November 18, 2022

The Home Mortgage Disclosure Act (HMDA), as implemented by Regulation C, is (as the name implies) a disclosure law aimed at providing transparency in the housing credit process.

By collecting certain data points from financial institutions related to home mortgage applications and loans, it permits the public greater insight into (1) whether financial institutions are meeting the credit needs of their communities, (2) the areas where credit is unavailable and greater investment are needed, and (3) discriminatory lending patterns. Originally implemented in 1975, HMDA has been repeatedly amended to modify and expand its scope and application; in 2010, HMDA rulemaking authority was transferred from the Federal Reserve System to the Consumer Financial Protection Bureau (CFPB) under the Dodd-Frank Act. And notably, effective January 1, 2022, the volume threshold for open-ended lines of credit was lowered from 500 open-end lines of credit to 200 open-end lines of credit. Financial institutions should carefully review the scope of HMDA disclosure requirements (and exceptions) and the procedures and processes they have to meet their compliance obligations (if any).

This white paper provides an overview of the scope of Regulation C, its exclusions and exceptions, and potential liability for failure to comply.

Scope of Regulation C

Financial Institutions

A financial institution only falls within the scope of HMDA if it meets the definition of either a “depository financial institution” or “nondepository financial institution,” as these terms are defined by Regulation C.

A “depositary financial institution” may include a bank, savings association, or credit union that:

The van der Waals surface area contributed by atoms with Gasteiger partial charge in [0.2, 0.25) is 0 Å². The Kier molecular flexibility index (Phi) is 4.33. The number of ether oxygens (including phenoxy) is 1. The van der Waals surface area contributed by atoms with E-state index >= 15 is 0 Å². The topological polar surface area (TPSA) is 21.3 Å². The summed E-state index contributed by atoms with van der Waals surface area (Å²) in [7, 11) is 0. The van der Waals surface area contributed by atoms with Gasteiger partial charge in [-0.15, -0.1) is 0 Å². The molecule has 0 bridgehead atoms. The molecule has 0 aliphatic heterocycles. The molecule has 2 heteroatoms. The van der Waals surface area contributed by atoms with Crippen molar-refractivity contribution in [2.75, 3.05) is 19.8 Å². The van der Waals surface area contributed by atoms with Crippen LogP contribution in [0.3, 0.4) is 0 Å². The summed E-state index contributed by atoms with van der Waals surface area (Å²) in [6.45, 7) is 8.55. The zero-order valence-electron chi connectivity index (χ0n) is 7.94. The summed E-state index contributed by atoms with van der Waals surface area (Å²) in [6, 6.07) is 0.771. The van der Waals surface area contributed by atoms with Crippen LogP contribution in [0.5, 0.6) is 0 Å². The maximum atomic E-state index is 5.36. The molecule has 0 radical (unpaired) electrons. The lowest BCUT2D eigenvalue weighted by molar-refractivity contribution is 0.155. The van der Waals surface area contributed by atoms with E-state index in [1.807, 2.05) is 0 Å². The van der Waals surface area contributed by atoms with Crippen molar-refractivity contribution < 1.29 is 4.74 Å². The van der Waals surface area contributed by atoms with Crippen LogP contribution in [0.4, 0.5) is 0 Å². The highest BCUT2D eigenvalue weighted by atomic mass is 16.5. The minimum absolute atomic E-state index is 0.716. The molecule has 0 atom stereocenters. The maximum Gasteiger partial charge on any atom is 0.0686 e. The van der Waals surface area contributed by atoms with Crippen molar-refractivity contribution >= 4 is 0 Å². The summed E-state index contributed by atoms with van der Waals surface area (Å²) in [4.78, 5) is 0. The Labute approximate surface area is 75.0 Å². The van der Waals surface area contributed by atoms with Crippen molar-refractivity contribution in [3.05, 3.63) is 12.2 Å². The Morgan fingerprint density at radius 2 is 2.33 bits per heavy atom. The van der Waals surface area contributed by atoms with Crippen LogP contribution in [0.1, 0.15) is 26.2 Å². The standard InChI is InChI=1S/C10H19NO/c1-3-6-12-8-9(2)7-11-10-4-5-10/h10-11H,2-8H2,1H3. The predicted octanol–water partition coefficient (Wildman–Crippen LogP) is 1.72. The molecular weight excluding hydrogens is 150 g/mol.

1. Exceeds the Asset-Size Threshold (as published annually in the Federal Register);
  2. Has any home or branch office located in a Metropolitan Statistical Area;
  3. Originated or refinanced at least one Home Purchase Loan secured by a first lien on a one-to four-unit dwelling;
  4. Is Federally Insured/Regulated (or otherwise federally related); AND
  5. In each of the preceding two years, meets or exceeds either Loan-Volume Threshold:
    • originated at least 100 Closed-End Mortgage Loans; or
    • originated at least 200 Open-End Lines of Credit.

A “nondepositary financial institution” may include a for-profit mortgage lending institution (excluding a bank, savings association, or credit union) that:

  1. Has any home or branch office located in a Metropolitan Statistical Area, OR received applications for, originated, or purchased five or more Covered Loans related to property in a Metropolitan Statistical Area.
  2. In each of the preceding two years, meets or exceeds either Loan-Volume Threshold:
    • originated at least 100 Closed-End Mortgage Loans; or
    • originated at least 200 Open-End Lines of Credit.

Covered Loans

A financial institution is only required to collect, record, and report information on “Covered Loans,” which includes “closed-end mortgage loans” and “open-end lines of credit,” as these terms are defined by Regulation C. Excluded transactions are not Covered Loans.

A “closed-end mortgage loan” is: (1) an extension of credit, (2) secured by a dwelling, and (3) not an open-end line of credit.

An “open-end line of credit” is: (1) an extension of credit, (2) secured by a dwelling, and (3) generally available credit during a period of time for repeated transactions.

Exclusions, Exemptions, and Other Exceptions

Exclusions

  • Excluded transactions are NOT Covered Loans and do NOT count toward the Loan-Volume Thresholds. Excluded transactions include:
    1. A loan originated or purchased in a fiduciary capacity.